10-Minute Homemade Hot Fudge
I don’t even love ice cream. It’s fine. But it’s hot fudge that I really want.
I work around the ice cream just to get to the hot fudge. I’m good with a spoon like that.
A couple weeks ago a craving came over me for hot fudge. It’s not unusual for me to crave chocolate but this was a craving specifically for hot fudge. I tried to forget about it, but it wasn’t going away.
So I went into the kitchen, and 10 minutes later was shoveling spoonfuls of warm, rich, deeply chocolaty hot fudge into my mouth.
After making your own hot fudge, a brown squirt bottle of storebought chocolate syrup will never do. Even some of the gourmet varieties of storebought hot fudge sauce pale in comparison.
They’re either too sweet, too lackluster, or don’t have enough chocolate intensity. And taste notwithstanding, it’s more economical to make your own. And more satisfying and gratifying.
It’s the Homemade Peanut Butter principle. Once your try homemade, a whole new world opens and you’ll wonder why you haven’t always been doing this. For most things, homemade trumps storebought, and for peanut butter and hot fudge specifically, it’s truly a night and day comparison.
For the chocolate, I used three ounces from a Trader Joe’s 72% Pound Plus Bar and three ounces of Dark Chocolate Pound Plus Bar (54%). I mixed the two because I didn’t want the hot fudge to get too dark and sultry. I like my hot fudge dark and not too sweet, but didn’t want it bitter.
I used unsweeetened natural cocoa powder and Dutch-process may be used. I’d also like to try it with Hershey’s Special Dark, but I can’t find it locally in San Diego anymore. I didn’t sift the cocoa powder, but probably should have because it was pretty lumpy and it took quite a bit of stirring to smooth it. If your cocoa is particularly lumpy, sift. If not, don’t worry about it.
The resulting fudge is just sweet enough while being robustly and intensely chocolaty. It’s full-tilt on the chocolate oomph meter and it’s so very satisfying.
It’s thick, dense, and not runny or thin. If it sets up too thick for your liking after it’s cooled, add a drizzle more corn syrup and stir to thin it out. I’d rather have my hot fudge thick enough that when I turn it upside down on a spoon, it hangs on. When you reheat it for future uses, it naturally thins from the heat.
If you store it in the refrigerator, it’ll firm up and can be reheated before serving. I recommend scooping some into a small cup and nuking that portion for 15 seconds rather than reheating the whole jar, over and over.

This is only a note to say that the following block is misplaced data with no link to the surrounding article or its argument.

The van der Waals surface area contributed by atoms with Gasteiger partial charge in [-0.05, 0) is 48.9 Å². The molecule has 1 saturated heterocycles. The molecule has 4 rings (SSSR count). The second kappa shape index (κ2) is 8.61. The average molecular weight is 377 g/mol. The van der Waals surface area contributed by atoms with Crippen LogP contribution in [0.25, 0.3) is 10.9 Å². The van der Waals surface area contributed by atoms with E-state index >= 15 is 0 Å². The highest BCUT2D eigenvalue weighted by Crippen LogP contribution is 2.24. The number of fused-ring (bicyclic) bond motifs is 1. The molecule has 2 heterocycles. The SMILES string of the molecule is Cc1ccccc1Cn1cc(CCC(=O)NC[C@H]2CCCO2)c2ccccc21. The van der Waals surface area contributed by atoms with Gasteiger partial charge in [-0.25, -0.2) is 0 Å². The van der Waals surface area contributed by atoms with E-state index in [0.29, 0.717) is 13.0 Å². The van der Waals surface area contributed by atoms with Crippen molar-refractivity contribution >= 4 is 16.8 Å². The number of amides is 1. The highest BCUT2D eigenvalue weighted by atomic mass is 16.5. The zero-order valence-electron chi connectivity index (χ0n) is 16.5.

I’m sure it would keep for a month in the fridge unless you eat it all in the first two days, which is a very real possibility. I have been storing mine on the counter at room temperature for two weeks and it’s fine. I’m sure someone will ask me about refrigeration for gift-giving. I don’t know; do what feels right to you. To me, the extensive boiling process renders this okay to store at room temp, but store it how you’re comfortable.
Some people will really love this over ice cream. I happen to really love this with a spoon at midnight. It’s so fudgy, rich, decadent, and stops my chocolate cravings dead in their tracks.
The batch makes just one 16-ounce jar, which is probably good.
Because there’s only ten minutes standing between you and this.
10-Minute Homemade Hot Fudge
You'll never need or want storebought hot fudge again after making your own in under 10 minutes. It's so easy that it's dangerous. The hot fudge is thick, rich, dense, fudgy, very intensely chocolaty and not overly sweet. Serve over ice cream, brownies, cakes, cookies, waffles, pancakes, or just find a spoon and dig in.
Yield: about 16 ounces (1 generous jar)
Prep Time: 5 minutes
Cook Time: 5 minutes
Total Time: 10 minutes
- 2/3 cup heavy cream (I used half-and-half)
- 1/2 cup light corn syrup
- 1/3 cup dark brown sugar, packed
- 1/4 cup unsweetened natural cocoa powder (I used natural, Dutch-process may be used; if your cocoa is particularly lumpy, sift it)
- 1/4 teaspoon salt, optional and to taste
- 6 ounces dark or bittersweet chocolate, finely chopped (I used 3 ounces 54% and 3 ounces 72%)
- 2 tablespoons unsalted butter
- 2 teaspoons vanilla extract
- Bring cream, corn syrup, brown sugar, cocoa powder, optional salt, and half the chopped chocolate to a boil in a 1 to 1 1/2-quart heavy saucepan over moderate heat, stirring, until chocolate is melted. Reduce heat and cook at a low boil for 5 minutes, stirring frequently.
- Turn off the heat and add butter, vanilla, remaining chocolate, and stir until smooth. Cool slightly before serving.
- Cooled sauce can be stored in a jar with a lid or in airtight container in the refrigerator for many weeks (recipe source says 1 week but I think that's very conservative). I store mine for up to 1 week at room temperature; do as you're comfortable with. Reheat sauce before using by placing the desired portion in a microwave-safe bowl and heating for about 10 to 15 seconds, or reheat on the stovetop.
Adapted from Gourmet-Epicurious
Recipe from Averie Cooks. All images and content are copyright protected. Please do not use my images without prior permission. If you want to republish this recipe, please re-write the recipe in your own words, or simply link back to this post for the recipe. Thank you.
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Hot fudge fan? Have you tried making it at home?
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